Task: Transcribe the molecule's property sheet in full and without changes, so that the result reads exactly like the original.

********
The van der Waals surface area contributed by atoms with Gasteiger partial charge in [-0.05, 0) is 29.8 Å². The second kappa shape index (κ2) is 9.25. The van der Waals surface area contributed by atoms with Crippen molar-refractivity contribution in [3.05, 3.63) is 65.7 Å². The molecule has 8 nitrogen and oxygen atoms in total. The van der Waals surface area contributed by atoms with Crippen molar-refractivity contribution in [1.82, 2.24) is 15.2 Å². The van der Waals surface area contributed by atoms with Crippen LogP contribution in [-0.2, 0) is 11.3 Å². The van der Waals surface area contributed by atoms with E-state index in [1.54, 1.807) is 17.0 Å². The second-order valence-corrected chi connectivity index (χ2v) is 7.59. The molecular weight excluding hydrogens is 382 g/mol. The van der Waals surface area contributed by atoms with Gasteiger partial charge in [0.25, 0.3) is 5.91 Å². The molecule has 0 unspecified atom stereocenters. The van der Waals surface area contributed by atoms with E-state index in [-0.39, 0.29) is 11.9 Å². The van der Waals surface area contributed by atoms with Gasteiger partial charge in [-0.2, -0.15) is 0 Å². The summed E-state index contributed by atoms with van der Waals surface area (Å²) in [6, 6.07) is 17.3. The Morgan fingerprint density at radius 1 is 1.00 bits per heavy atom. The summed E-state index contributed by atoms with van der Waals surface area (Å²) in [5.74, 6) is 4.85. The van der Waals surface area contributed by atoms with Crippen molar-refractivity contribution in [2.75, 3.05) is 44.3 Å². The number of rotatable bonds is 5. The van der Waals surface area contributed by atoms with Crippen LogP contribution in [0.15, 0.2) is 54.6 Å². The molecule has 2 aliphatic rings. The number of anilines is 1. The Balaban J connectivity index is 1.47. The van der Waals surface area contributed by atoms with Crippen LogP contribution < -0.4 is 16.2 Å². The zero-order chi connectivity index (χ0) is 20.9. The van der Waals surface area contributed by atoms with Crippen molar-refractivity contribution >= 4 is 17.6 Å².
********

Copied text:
The van der Waals surface area contributed by atoms with Gasteiger partial charge in [-0.05, 0) is 29.8 Å². The second kappa shape index (κ2) is 9.25. The van der Waals surface area contributed by atoms with Crippen molar-refractivity contribution in [3.05, 3.63) is 65.7 Å². The molecule has 8 nitrogen and oxygen atoms in total. The van der Waals surface area contributed by atoms with Crippen molar-refractivity contribution in [1.82, 2.24) is 15.2 Å². The van der Waals surface area contributed by atoms with Crippen LogP contribution in [-0.2, 0) is 11.3 Å². The van der Waals surface area contributed by atoms with E-state index in [1.54, 1.807) is 17.0 Å². The second-order valence-corrected chi connectivity index (χ2v) is 7.59. The molecular weight excluding hydrogens is 382 g/mol. The van der Waals surface area contributed by atoms with Gasteiger partial charge in [0.25, 0.3) is 5.91 Å². The molecule has 0 unspecified atom stereocenters. The van der Waals surface area contributed by atoms with E-state index in [-0.39, 0.29) is 11.9 Å². The van der Waals surface area contributed by atoms with Gasteiger partial charge in [-0.2, -0.15) is 0 Å². The summed E-state index contributed by atoms with van der Waals surface area (Å²) in [6, 6.07) is 17.3. The Morgan fingerprint density at radius 1 is 1.00 bits per heavy atom. The summed E-state index contributed by atoms with van der Waals surface area (Å²) in [5.74, 6) is 4.85. The van der Waals surface area contributed by atoms with Crippen molar-refractivity contribution in [2.75, 3.05) is 44.3 Å². The number of rotatable bonds is 5. The van der Waals surface area contributed by atoms with Crippen LogP contribution in [0.15, 0.2) is 54.6 Å². The molecule has 2 aliphatic rings. The number of anilines is 1. The Balaban J connectivity index is 1.47. The van der Waals surface area contributed by atoms with Crippen LogP contribution < -0.4 is 16.2 Å². The zero-order chi connectivity index (χ0) is 20.9. The van der Waals surface area contributed by atoms with Crippen molar-refractivity contribution >= 4 is 17.6 Å².